The 65-year-old became only the third chief executive in the European Tour’s history in 2005, succeeding John Jacobs, who supervised the Tour’s formative years from 1971 to 1974 and Ken Schofield, who took over the reins on January 1, 1975.

He has been with The European Tour for over 40 years and during this time he has been instrumental in its development, including the implementation of The Race To Dubai and The Final Series, overseeing the significant growth of The Ryder Cup, securing key TV and sponsorship agreements and helping the process which saw golf reinstated in the Olympic Games.

"I have agreed with the Board to stay not only for the time it takes to appoint a new CEO but also for sufficient additional time after that to see them properly settled in."

“It is my firm belief that, coming towards the end of what has been another incredibly successful season, we are now seeing the green shoots of recovery across Europe and I am pleased that this coincides with all our building blocks, in terms of key television and sponsorship contracts, being in place.

“I have agreed with the board to stay not only for the time it takes to appoint a new CEO but also for sufficient additional time after that to see them properly settled in. The board also agreed that, at that stage, I will take up a role as president of International Relations which will see me represent the European Tour through the Olympic Games in 2016.”

David Williams, chairman of the European Tour, commented: “On behalf of the board and all of the members of the European Tour I would like to thank George for his contribution to the European Tour and professional golf generally over the last 40 years.

“The European Tour and its players are admired throughout the world of golf and George has played a key part in building global relationships and developing the tour. He has always respected the traditions of the Tour and built on the strong foundations put in place by John Jacobs, Neil Coles and Ken Schofield.

“The tour is now embarking on a new phase in its development and that is why George has considered that it is the right time to ask the Nominations Committee to find his successor.”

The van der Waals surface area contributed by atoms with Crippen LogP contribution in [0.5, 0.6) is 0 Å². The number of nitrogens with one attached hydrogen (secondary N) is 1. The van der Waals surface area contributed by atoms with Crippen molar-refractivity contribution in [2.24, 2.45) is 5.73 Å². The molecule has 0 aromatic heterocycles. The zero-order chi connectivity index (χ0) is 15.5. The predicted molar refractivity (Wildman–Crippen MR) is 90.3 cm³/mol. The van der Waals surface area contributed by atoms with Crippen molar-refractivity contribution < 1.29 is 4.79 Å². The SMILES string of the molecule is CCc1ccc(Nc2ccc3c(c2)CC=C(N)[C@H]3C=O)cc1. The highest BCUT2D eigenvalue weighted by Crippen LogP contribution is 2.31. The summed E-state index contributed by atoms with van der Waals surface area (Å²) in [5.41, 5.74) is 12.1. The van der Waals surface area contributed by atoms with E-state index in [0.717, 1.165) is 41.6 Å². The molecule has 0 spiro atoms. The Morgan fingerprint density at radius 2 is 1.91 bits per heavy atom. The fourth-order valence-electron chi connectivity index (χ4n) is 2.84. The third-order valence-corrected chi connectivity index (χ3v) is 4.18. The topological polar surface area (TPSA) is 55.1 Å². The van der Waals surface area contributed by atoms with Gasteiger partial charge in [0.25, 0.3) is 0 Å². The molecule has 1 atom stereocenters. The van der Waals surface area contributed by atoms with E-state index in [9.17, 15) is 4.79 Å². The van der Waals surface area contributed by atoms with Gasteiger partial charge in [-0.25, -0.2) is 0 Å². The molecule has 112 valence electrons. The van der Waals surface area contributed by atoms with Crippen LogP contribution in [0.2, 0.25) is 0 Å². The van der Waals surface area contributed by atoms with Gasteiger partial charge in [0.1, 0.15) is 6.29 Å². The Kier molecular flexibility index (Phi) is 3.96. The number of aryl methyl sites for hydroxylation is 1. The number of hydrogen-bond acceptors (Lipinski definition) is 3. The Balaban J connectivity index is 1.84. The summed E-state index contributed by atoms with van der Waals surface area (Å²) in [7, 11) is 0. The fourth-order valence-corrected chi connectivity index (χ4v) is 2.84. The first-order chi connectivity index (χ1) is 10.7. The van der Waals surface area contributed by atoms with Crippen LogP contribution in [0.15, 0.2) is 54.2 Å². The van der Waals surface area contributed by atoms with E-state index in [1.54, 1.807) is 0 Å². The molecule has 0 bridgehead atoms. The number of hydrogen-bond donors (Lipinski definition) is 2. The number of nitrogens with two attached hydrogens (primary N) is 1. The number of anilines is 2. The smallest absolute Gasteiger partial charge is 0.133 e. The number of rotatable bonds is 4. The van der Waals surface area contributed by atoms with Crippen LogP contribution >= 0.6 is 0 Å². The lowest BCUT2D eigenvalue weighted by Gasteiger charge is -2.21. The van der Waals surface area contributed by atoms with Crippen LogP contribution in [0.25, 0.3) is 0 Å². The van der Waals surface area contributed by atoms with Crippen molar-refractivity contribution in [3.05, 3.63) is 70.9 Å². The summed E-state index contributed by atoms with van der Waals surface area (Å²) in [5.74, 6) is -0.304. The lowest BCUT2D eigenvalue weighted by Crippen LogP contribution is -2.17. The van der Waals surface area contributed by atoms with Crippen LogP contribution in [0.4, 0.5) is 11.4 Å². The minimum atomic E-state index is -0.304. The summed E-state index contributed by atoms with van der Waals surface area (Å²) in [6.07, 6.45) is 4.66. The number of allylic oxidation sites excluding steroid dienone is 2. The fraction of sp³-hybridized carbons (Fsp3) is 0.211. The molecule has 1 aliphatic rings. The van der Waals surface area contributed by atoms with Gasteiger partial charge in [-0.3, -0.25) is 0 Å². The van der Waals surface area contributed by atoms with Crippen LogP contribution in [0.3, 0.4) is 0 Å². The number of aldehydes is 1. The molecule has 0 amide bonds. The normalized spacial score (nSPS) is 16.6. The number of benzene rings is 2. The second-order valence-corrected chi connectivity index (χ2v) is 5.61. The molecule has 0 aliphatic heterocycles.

Merson Critical of Arsenal Wenger

Paul Merson, the former Arsenal striker, rounded on manager Arsène Wenger on Tuesday night after his side threw away a three-goal lead in the Champions League group game with Anderlecht at the Emirates Stadium.

Goals from Mikel Arteta, Alexis Sánchez and Alex Oxlade-Chamberlain had put the north Londoners within touching distance of the knockout stages, however a second-half collapse now leaves the door open to the Belgian champions despite having earned just two points from four games.

Merson, working as a Sky Sports pundit for the Group D match, blasted Arsenal as "tactically clueless" while adding that Chelsea manager Jose Mourinho would not have thrown such an, apparently unassailable, lead away.

"If I'm being honest I think they're tactically clueless. How you can be 3-0 up and attacking? This is not the first time, this happens a lot of times. It is absolutely clueless," said Merson.

"For me the manager's got to get a message on [to the players]. You're playing with international footballers, these are not little kids. These have played for their countries lots of times.

"They've played in World Cups, they've played a lot of Premier League games. They're all bombing forward. If you know football you say 'right, let's stop here. Let's have two banks of four, let's leave two up front and we'll go from there. Let them break us down.

"I bet you Jose Mourinho hasn't drawn too many games from being 3-0 up. That tells you everything."